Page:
(June Term, 1880.)
Practice — Inspection of Writings.
1. A petition or motion supported by affidavit will be sustained for an inspection and copy of the books of an adverse party, under C. C. P., § 331, where it is made to appear that the party applying for the order cannot obtain the information sought otherwise than by such inspection.
2. The order will be granted before the complaint has been filed when it is averred by the applicant, and not denied by the opposing party, that such discovery is necessary to enable the plaintiff to state with accuracy the facts upon which the action is founded.
( Fuller v. McMillan, Busb., 206; Branson v. Fentress, 13 Ired., 165, cited and approved.)
MOTION of plaintiff for an order requiring the defendant bank to permit an inspection of its books containing evidence relating to the merits of the action, heard at Spring Term, 1880, of CRAVEN Superior Court, before Gudger, J.
Messrs. Green Stevenson, for plaintiff.
Mr. W. W. Clark, for defendant.
The court allowed the motion and the defendant appealed.
At the return term following the service of summons, the plaintiff in order to prepare her complaint in the action for the recovery of deposit-moneys alleged to be due her testator, moves the court for an order requiring the defendant to allow her an inspection of, and permission to make copies from, the books of the defendant bank, containing its deposit account with the testator. The application is based upon an affidavit in which the plaintiff alleges her appointment and qualification as executrix; that upon information and belief, deposits were made by the testator with the defendant between the first day of September, 1871, and the same time in 1876, in large sums, the amount and dates whereof are unknown to her; that she has made application to the cashier of the defendant, who denies that the defendant is indebted, and refuses to come to any account, and that she has no specific information of their dealings, nor means of obtaining it except through an examination of the defendant's books. The defendant makes no answer to these allegations, but denies the plaintiff's right to an inspection of the books or any order for their production for the purpose set out in the affidavit, and especially before the cause of action is stated in the complaint. The court ordered the defendant to submit the books containing the deposit account of the testator to the inspection of the plaintiff, on or before the first day of August thereafter, and the defendant appeals.
The case was hurriedly argued and no authorities cited to guide us in the determination of the point presented, and we are left to pursue our unaided investigation of the subject. The result we announce in a few general propositions:
1. A sufficient basis for the order is laid in the facts stated and not disputed. The plaintiff sues as executrix, and has no personal knowledge of the items of the indebtedness. The bank in its usual course of business keeps, or ought, and is presumed from its silence, to keep a full and detailed account of its dealings with its depositors, with evidence of what has been paid out on the depositor's check. It therefore possesses important and material information of the mutual transactions, out of which the alleged indebtedness arises, to enable the plaintiff to frame her complaint with care and accuracy. The defendant therefore has "books in its possession" containing evidence relating to the merits of the action, of which the court may order an inspection and copy within the very words of section 331 of the code.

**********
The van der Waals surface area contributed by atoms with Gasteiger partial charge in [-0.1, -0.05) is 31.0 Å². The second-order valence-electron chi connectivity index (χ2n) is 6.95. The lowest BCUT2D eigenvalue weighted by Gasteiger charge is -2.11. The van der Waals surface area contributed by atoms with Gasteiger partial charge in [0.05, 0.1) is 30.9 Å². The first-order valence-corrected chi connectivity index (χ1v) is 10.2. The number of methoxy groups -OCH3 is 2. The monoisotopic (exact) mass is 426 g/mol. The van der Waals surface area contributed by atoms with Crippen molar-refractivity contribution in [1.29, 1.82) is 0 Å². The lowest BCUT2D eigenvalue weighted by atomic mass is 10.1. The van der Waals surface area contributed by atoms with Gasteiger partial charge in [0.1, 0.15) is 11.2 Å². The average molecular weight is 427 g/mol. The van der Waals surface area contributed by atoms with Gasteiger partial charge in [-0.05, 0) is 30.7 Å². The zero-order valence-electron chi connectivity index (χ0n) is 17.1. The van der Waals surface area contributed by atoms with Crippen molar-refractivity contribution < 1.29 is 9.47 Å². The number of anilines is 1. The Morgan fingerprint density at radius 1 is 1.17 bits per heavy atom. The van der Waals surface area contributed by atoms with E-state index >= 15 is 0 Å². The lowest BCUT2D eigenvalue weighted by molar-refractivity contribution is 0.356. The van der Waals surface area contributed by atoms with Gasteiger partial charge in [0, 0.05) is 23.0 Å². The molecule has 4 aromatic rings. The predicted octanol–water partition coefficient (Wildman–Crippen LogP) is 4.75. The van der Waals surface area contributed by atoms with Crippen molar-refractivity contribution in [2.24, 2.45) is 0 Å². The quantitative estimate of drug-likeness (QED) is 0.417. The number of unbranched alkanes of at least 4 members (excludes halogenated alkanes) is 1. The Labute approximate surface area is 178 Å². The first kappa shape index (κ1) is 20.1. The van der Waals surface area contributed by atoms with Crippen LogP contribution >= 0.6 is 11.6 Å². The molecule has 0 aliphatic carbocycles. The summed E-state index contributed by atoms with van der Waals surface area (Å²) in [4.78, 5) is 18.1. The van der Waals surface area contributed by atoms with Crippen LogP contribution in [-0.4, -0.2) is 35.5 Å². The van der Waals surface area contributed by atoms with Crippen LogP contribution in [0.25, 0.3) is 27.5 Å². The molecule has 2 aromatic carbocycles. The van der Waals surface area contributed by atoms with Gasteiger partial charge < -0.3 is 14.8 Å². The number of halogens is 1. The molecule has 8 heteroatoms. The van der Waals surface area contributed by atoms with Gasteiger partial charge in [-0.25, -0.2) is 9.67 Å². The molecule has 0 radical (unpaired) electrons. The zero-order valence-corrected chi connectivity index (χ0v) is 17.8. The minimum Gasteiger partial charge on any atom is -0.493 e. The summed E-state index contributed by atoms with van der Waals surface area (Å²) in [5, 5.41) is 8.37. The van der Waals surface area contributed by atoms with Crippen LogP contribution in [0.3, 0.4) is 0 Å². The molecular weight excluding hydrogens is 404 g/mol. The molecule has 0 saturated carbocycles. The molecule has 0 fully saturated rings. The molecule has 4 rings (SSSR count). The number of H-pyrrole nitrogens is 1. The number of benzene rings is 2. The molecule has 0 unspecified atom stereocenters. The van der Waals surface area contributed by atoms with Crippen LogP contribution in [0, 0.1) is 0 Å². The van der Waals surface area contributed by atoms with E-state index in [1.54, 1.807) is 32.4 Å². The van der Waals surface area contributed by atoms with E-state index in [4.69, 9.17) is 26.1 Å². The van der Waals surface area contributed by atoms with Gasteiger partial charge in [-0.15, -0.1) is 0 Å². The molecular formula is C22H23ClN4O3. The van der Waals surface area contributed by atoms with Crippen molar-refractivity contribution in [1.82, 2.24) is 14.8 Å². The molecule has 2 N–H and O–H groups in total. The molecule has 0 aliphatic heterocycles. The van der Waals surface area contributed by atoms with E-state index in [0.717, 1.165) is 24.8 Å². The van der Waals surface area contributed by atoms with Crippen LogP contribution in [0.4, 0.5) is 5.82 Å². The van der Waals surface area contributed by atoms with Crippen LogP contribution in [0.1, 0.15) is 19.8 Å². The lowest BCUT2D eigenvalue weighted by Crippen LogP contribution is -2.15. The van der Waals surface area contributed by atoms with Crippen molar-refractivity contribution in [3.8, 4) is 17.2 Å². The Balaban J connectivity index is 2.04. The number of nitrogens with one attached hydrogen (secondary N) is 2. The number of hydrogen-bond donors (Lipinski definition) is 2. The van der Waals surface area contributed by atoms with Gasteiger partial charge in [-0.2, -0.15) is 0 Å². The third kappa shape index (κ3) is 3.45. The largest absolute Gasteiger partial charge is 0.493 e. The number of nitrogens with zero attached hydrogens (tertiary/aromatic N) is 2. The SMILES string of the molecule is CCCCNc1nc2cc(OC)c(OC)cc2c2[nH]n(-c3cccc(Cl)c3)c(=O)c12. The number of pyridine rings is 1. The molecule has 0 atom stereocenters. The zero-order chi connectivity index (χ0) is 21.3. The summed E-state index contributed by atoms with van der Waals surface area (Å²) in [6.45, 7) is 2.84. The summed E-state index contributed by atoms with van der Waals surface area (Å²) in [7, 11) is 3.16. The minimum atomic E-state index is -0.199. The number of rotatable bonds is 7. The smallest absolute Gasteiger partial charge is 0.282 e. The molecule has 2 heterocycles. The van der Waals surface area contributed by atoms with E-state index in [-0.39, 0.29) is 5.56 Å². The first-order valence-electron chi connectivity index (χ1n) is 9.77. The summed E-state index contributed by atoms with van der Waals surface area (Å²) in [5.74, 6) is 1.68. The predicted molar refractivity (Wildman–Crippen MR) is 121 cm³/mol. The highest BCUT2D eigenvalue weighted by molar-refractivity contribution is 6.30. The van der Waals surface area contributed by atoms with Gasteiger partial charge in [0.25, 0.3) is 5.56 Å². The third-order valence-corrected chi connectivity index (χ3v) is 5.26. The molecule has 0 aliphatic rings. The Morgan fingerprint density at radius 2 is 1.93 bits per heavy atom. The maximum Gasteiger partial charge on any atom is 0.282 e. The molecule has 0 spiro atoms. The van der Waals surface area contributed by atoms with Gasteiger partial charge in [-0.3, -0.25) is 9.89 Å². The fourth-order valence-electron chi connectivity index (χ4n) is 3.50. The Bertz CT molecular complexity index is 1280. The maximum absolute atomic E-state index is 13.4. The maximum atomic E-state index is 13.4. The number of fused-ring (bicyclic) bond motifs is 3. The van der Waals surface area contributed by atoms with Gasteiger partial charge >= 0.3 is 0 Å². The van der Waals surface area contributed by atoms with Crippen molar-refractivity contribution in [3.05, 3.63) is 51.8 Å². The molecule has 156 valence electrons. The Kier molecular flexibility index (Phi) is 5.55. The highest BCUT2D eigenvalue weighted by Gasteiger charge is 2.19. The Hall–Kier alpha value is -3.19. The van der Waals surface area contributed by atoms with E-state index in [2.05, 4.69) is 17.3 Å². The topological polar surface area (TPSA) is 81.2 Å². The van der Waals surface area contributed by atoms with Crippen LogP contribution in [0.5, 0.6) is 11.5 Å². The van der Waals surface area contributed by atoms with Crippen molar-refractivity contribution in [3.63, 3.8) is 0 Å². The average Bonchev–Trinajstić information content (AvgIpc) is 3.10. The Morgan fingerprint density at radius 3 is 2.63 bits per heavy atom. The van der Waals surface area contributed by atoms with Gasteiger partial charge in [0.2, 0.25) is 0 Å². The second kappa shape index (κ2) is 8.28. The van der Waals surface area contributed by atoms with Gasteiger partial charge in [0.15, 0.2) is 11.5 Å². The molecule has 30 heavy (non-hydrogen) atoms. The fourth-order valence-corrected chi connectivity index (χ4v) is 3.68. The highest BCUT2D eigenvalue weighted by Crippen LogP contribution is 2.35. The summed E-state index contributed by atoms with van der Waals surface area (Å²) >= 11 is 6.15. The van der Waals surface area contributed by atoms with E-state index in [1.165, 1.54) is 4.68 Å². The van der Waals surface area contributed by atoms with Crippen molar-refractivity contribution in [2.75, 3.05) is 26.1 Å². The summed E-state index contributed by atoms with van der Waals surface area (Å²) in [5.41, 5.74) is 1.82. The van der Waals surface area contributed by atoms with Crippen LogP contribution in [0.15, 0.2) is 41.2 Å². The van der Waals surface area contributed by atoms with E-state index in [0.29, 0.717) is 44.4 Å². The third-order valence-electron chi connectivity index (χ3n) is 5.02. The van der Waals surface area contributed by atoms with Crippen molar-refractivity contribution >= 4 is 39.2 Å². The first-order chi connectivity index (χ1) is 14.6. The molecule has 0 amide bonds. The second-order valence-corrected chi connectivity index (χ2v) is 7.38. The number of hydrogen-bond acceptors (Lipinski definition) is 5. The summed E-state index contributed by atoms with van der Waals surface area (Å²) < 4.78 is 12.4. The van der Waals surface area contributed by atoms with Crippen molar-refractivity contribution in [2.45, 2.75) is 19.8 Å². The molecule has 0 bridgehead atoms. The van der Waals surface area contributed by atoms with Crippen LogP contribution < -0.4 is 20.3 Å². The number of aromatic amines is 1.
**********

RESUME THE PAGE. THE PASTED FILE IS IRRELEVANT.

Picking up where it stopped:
It has been ruled under the former law, that a letter written by the plaintiff to the defendant, and in possession of the former, is such evidence as warrants an order for its production. Rev. Code, ch. 51, § 82; Fuller v. McMillan, Busb., 206.
2. It was competent in the court to make the order before the complaint was filed, in order that the facts be ascertained which are to be embodied in it. This has been ruled in the construction of the same statute by the court of New York, in which we concur. Whit. Prac., 740, note f; 1 N.Y. Prac., 419.
Under the former statute it was held that the books or papers could only be demanded at the trial, by force of the words, "the court shall have full power in the trial of actions, on motion and due notice thereof, to require the parties to produce," c.; and because the consequences of a refusal would be, in case of the plaintiff, a nonsuit; and in case of the defendant, a judgment by default; which latter presupposes a cause of action set out in the declaration. Branson v. Fentress, 13 Ired., 165.
But the provisions of the code are different and have a wider scope, and the order may be enforced by "excluding the paper from being given in evidence, or punishing the party refusing, or both." § 274, 331.
3. The order may be allowed on petition, the usual and appropriate mode of obtaining relief, or by affidavit. This has also been held in the courts of New York. 1 N.Y. Prac., 417; McAlister v. Pond, 2 Duer., 702.
These are the only objections that occur to us, in the absence of argument, upon an examination of the record, and they are in our opinion untenable. It must be declared there is no error in the ruling of the court, and the judgment is affirmed.
No error. Affirmed.